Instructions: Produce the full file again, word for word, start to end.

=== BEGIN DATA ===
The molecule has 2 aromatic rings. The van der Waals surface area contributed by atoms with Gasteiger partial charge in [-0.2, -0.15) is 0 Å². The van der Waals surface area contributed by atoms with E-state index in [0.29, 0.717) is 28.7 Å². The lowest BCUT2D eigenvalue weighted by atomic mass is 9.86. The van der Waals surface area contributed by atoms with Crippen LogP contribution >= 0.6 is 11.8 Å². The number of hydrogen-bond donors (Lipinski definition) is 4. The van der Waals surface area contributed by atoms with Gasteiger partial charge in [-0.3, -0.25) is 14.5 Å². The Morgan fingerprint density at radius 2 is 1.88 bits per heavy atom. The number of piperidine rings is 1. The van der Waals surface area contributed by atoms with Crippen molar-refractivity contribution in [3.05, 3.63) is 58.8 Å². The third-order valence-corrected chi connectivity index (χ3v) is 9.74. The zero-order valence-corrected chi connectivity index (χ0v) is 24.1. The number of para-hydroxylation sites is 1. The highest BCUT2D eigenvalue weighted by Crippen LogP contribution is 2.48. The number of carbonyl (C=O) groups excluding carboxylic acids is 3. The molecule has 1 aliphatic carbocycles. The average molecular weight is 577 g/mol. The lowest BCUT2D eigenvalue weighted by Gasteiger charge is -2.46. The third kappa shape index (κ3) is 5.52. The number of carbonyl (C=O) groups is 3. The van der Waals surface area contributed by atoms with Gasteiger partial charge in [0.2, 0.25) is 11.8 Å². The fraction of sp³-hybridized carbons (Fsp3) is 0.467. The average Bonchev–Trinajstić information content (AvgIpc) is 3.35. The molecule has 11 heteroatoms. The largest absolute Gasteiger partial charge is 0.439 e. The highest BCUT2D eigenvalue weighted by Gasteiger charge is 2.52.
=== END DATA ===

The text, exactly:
The molecule has 2 aromatic rings. The van der Waals surface area contributed by atoms with Gasteiger partial charge in [-0.2, -0.15) is 0 Å². The van der Waals surface area contributed by atoms with E-state index in [0.29, 0.717) is 28.7 Å². The lowest BCUT2D eigenvalue weighted by atomic mass is 9.86. The van der Waals surface area contributed by atoms with Crippen LogP contribution >= 0.6 is 11.8 Å². The number of hydrogen-bond donors (Lipinski definition) is 4. The van der Waals surface area contributed by atoms with Gasteiger partial charge in [-0.3, -0.25) is 14.5 Å². The Morgan fingerprint density at radius 2 is 1.88 bits per heavy atom. The number of piperidine rings is 1. The van der Waals surface area contributed by atoms with Crippen molar-refractivity contribution in [3.05, 3.63) is 58.8 Å². The third-order valence-corrected chi connectivity index (χ3v) is 9.74. The zero-order valence-corrected chi connectivity index (χ0v) is 24.1. The number of para-hydroxylation sites is 1. The highest BCUT2D eigenvalue weighted by Crippen LogP contribution is 2.48. The number of carbonyl (C=O) groups excluding carboxylic acids is 3. The molecule has 1 aliphatic carbocycles. The average molecular weight is 577 g/mol. The lowest BCUT2D eigenvalue weighted by Gasteiger charge is -2.46. The third kappa shape index (κ3) is 5.52. The number of carbonyl (C=O) groups is 3. The van der Waals surface area contributed by atoms with Gasteiger partial charge in [0.2, 0.25) is 11.8 Å². The fraction of sp³-hybridized carbons (Fsp3) is 0.467. The average Bonchev–Trinajstić information content (AvgIpc) is 3.35. The molecule has 11 heteroatoms. The largest absolute Gasteiger partial charge is 0.439 e. The highest BCUT2D eigenvalue weighted by Gasteiger charge is 2.52.